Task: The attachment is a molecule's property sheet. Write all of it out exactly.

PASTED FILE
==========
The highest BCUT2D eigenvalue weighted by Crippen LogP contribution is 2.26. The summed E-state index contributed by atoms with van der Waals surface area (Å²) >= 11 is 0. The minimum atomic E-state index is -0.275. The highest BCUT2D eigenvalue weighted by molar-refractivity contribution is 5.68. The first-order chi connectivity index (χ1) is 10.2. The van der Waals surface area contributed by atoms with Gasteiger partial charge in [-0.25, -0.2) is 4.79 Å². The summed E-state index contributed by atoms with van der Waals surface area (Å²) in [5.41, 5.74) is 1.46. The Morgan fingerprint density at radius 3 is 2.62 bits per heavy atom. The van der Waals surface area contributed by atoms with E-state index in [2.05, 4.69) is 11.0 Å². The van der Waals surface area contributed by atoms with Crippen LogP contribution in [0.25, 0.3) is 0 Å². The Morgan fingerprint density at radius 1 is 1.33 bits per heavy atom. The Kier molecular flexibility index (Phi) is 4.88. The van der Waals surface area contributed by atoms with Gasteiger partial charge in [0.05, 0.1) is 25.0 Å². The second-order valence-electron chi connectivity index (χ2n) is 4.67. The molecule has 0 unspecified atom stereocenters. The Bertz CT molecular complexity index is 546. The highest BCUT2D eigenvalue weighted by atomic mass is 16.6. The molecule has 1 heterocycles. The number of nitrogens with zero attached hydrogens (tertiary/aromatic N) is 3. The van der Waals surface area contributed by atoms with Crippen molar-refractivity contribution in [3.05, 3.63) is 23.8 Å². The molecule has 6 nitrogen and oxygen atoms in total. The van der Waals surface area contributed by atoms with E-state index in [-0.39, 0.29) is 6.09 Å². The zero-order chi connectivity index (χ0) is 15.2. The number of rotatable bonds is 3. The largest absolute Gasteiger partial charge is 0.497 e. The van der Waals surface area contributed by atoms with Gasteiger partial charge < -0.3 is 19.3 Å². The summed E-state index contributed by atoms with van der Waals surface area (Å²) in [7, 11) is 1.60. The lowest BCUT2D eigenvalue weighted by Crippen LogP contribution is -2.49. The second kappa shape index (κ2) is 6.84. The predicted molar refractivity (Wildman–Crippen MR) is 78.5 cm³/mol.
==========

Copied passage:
The highest BCUT2D eigenvalue weighted by Crippen LogP contribution is 2.26. The summed E-state index contributed by atoms with van der Waals surface area (Å²) >= 11 is 0. The minimum atomic E-state index is -0.275. The highest BCUT2D eigenvalue weighted by molar-refractivity contribution is 5.68. The first-order chi connectivity index (χ1) is 10.2. The van der Waals surface area contributed by atoms with Gasteiger partial charge in [-0.25, -0.2) is 4.79 Å². The summed E-state index contributed by atoms with van der Waals surface area (Å²) in [5.41, 5.74) is 1.46. The Morgan fingerprint density at radius 3 is 2.62 bits per heavy atom. The van der Waals surface area contributed by atoms with E-state index in [2.05, 4.69) is 11.0 Å². The van der Waals surface area contributed by atoms with Crippen LogP contribution in [0.25, 0.3) is 0 Å². The Morgan fingerprint density at radius 1 is 1.33 bits per heavy atom. The Kier molecular flexibility index (Phi) is 4.88. The van der Waals surface area contributed by atoms with Gasteiger partial charge in [0.05, 0.1) is 25.0 Å². The second-order valence-electron chi connectivity index (χ2n) is 4.67. The molecule has 0 unspecified atom stereocenters. The Bertz CT molecular complexity index is 546. The highest BCUT2D eigenvalue weighted by atomic mass is 16.6. The molecule has 1 heterocycles. The number of nitrogens with zero attached hydrogens (tertiary/aromatic N) is 3. The van der Waals surface area contributed by atoms with Crippen molar-refractivity contribution in [3.05, 3.63) is 23.8 Å². The molecule has 6 nitrogen and oxygen atoms in total. The van der Waals surface area contributed by atoms with E-state index in [-0.39, 0.29) is 6.09 Å². The zero-order chi connectivity index (χ0) is 15.2. The number of rotatable bonds is 3. The largest absolute Gasteiger partial charge is 0.497 e. The van der Waals surface area contributed by atoms with Gasteiger partial charge < -0.3 is 19.3 Å². The summed E-state index contributed by atoms with van der Waals surface area (Å²) in [7, 11) is 1.60. The lowest BCUT2D eigenvalue weighted by Crippen LogP contribution is -2.49. The second kappa shape index (κ2) is 6.84. The predicted molar refractivity (Wildman–Crippen MR) is 78.5 cm³/mol.